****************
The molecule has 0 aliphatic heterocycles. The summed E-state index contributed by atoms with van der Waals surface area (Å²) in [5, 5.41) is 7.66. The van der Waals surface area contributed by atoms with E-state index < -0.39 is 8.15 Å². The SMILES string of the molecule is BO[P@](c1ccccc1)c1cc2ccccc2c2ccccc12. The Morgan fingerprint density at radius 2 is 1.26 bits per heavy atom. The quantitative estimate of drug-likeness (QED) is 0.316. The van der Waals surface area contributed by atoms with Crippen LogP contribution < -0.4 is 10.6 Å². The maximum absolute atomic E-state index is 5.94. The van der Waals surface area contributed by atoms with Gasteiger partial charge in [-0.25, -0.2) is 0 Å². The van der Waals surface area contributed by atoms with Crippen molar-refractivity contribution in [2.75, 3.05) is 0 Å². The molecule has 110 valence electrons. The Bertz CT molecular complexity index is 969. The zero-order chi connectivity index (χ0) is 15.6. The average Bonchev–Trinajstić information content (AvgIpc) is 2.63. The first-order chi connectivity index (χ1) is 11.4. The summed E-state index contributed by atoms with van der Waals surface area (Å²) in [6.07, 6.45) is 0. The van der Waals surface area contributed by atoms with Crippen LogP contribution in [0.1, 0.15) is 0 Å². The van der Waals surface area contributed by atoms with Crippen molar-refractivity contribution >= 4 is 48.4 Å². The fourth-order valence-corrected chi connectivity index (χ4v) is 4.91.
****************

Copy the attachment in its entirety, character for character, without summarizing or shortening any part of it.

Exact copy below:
The molecule has 0 aliphatic heterocycles. The summed E-state index contributed by atoms with van der Waals surface area (Å²) in [5, 5.41) is 7.66. The van der Waals surface area contributed by atoms with E-state index < -0.39 is 8.15 Å². The SMILES string of the molecule is BO[P@](c1ccccc1)c1cc2ccccc2c2ccccc12. The Morgan fingerprint density at radius 2 is 1.26 bits per heavy atom. The quantitative estimate of drug-likeness (QED) is 0.316. The van der Waals surface area contributed by atoms with Crippen LogP contribution < -0.4 is 10.6 Å². The maximum absolute atomic E-state index is 5.94. The van der Waals surface area contributed by atoms with Gasteiger partial charge in [-0.25, -0.2) is 0 Å². The van der Waals surface area contributed by atoms with Crippen molar-refractivity contribution in [2.75, 3.05) is 0 Å². The molecule has 110 valence electrons. The Bertz CT molecular complexity index is 969. The zero-order chi connectivity index (χ0) is 15.6. The average Bonchev–Trinajstić information content (AvgIpc) is 2.63. The first-order chi connectivity index (χ1) is 11.4. The summed E-state index contributed by atoms with van der Waals surface area (Å²) in [6.07, 6.45) is 0. The van der Waals surface area contributed by atoms with Crippen LogP contribution in [0.1, 0.15) is 0 Å². The van der Waals surface area contributed by atoms with Crippen molar-refractivity contribution >= 4 is 48.4 Å². The fourth-order valence-corrected chi connectivity index (χ4v) is 4.91.